New Software Reduces FDM 3D Printer Vibration Without Losing Speed
Imagine a kind of software that can allow your FDM 3D printer to maintain a high printing speed while keeping a decent level of accuracy. The University of Michigan invented a solution following that exact idea. Back in 2017, we presented the first results of the 3D printer algorithm developed by Chinedum Okwudire. A few years later, that very idea started to take shape through the company Ulendo and was officially presented at the RAPID + TCT show, which took place last week in Detroit, USA. The product reduces vibrations during the printing process and thus avoid any deformation of the part.
Desktop FDM 3D printers emit vibrations when in motion, which can cause some problems during production. This can be an issue when creating a part, as it directly affects the quality of the object to be printed, especially on smaller, lighter machines. One way to avoid that is to reduce the speed of the machine, but again, this can be an obstacle because the process is not exactly known for its speed. Chinedum Okwudire, associate professor of mechanical engineering at the University of Michigan and founder of Ulendo, explains, “If you want to reduce the vibration of a moving object, in most cases you can do so by slowing down the speed. But because 3-D printing is already very slow, this solution poses another problem. Our solution allows you to print quickly without sacrificing quality.”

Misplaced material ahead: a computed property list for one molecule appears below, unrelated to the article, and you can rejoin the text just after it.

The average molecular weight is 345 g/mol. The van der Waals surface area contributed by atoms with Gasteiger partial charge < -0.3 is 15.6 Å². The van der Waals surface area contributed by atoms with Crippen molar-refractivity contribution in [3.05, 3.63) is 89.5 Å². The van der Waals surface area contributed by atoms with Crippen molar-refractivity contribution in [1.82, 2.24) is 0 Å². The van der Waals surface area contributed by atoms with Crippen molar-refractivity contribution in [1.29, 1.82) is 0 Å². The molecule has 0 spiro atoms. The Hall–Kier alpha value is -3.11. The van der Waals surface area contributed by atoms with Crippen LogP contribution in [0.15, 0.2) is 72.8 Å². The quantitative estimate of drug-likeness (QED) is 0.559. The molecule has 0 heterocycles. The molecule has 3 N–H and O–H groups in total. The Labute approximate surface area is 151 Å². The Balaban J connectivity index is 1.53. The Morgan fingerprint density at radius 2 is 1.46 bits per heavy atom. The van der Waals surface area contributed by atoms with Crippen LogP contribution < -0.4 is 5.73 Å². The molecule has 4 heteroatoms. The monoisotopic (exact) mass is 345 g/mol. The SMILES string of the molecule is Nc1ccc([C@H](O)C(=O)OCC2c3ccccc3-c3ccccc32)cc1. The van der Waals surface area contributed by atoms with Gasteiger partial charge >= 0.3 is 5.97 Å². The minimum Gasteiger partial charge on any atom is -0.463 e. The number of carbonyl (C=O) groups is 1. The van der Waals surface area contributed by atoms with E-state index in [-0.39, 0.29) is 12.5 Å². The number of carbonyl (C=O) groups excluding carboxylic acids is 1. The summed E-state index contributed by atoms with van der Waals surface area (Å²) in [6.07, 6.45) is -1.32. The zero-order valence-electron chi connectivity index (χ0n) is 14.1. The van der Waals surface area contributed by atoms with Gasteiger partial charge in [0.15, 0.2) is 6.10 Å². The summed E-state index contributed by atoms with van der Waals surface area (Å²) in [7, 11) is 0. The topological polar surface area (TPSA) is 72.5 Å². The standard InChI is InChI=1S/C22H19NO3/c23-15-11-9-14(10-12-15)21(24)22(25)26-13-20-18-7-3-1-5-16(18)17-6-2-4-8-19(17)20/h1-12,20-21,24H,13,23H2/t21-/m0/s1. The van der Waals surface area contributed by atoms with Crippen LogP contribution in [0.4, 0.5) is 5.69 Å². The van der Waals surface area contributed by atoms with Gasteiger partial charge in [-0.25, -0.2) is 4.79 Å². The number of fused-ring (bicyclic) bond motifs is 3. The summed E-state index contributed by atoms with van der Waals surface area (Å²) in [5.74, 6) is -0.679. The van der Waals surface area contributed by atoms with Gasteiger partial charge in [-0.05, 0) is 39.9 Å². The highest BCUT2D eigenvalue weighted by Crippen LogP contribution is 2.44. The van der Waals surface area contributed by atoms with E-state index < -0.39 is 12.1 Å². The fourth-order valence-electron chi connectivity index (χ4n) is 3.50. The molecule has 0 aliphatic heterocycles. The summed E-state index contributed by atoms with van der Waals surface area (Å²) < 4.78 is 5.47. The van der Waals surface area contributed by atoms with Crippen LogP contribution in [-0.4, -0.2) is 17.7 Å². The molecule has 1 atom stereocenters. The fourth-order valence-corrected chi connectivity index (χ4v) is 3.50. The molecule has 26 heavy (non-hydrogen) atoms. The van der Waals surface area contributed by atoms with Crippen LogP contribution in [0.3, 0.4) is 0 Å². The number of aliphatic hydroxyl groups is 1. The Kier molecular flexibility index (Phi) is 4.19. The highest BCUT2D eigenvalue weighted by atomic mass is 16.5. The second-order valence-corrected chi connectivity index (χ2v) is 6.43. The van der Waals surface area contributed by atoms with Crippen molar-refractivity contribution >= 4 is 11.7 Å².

It is from this observation that the Filtered B Splines (FBS) software was developed. It is based on a compensation algorithm that anticipates and reduces vibrations before they occur. The algorithm is based on a model of a printer’s behavior and adjusts its movements. The software then serves as a translator between the way the machine behaves in a perfect world and the way the printer must compensate for vibrations in the real world.
Chinedum Okwudire adds, “Let’s say you want a 3D printer to move straight, but because of the vibration the movement is moving up. The FBS algorithm tricks a car into telling it to go downhill, and when it tries to go down that path, it moves straight.”
The software can be applied to almost any 3D printer, although the value of such a solution lies more in small desktop machines that lack robustness and tend to move during the printing process. However, some industrial machine manufacturers have contacted the company to test the software as well. Moreover, the teams want to go further and propose a solution for CNC machines, laser engravers, or robotic arms.
Ulendo CEO Brenda Jones, adds, “Members of the 3D printing industry have the same jaw-dropping reaction I had when I first heard about how this technology results in a printer operating at two times the speed and 10 times the acceleration.” You can find more information HERE.
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Excellent and innovative efforts! Ofcourse a lot would have gone in modelling the vibration dynamics. I feel there’s a lot of scope for improvement on machine specific algorithms. Good work! Keep going!